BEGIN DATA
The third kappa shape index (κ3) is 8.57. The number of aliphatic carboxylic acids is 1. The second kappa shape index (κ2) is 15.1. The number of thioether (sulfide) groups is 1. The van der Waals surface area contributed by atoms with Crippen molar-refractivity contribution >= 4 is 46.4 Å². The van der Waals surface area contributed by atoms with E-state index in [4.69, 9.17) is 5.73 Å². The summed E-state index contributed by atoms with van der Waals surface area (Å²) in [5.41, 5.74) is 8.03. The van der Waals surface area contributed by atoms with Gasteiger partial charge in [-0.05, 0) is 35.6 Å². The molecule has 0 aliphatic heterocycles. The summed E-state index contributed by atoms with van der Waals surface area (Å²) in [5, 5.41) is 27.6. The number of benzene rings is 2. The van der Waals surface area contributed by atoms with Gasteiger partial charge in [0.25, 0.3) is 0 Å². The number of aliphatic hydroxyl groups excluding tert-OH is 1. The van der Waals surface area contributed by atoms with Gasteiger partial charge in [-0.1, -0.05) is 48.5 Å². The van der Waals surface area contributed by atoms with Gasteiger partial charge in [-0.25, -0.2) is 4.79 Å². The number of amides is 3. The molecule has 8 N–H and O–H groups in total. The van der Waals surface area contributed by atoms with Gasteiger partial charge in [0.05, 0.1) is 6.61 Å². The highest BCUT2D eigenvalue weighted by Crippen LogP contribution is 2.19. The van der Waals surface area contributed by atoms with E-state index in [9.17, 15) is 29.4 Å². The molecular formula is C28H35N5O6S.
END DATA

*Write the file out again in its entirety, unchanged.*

The third kappa shape index (κ3) is 8.57. The number of aliphatic carboxylic acids is 1. The second kappa shape index (κ2) is 15.1. The number of thioether (sulfide) groups is 1. The van der Waals surface area contributed by atoms with Crippen molar-refractivity contribution >= 4 is 46.4 Å². The van der Waals surface area contributed by atoms with E-state index in [4.69, 9.17) is 5.73 Å². The summed E-state index contributed by atoms with van der Waals surface area (Å²) in [5.41, 5.74) is 8.03. The van der Waals surface area contributed by atoms with Gasteiger partial charge in [-0.05, 0) is 35.6 Å². The molecule has 0 aliphatic heterocycles. The summed E-state index contributed by atoms with van der Waals surface area (Å²) in [5, 5.41) is 27.6. The number of benzene rings is 2. The van der Waals surface area contributed by atoms with Gasteiger partial charge in [0.25, 0.3) is 0 Å². The number of aliphatic hydroxyl groups excluding tert-OH is 1. The van der Waals surface area contributed by atoms with Gasteiger partial charge in [-0.1, -0.05) is 48.5 Å². The van der Waals surface area contributed by atoms with Gasteiger partial charge in [-0.25, -0.2) is 4.79 Å². The number of amides is 3. The molecule has 8 N–H and O–H groups in total. The van der Waals surface area contributed by atoms with Gasteiger partial charge in [0.05, 0.1) is 6.61 Å². The highest BCUT2D eigenvalue weighted by Crippen LogP contribution is 2.19. The van der Waals surface area contributed by atoms with E-state index in [9.17, 15) is 29.4 Å². The molecular formula is C28H35N5O6S.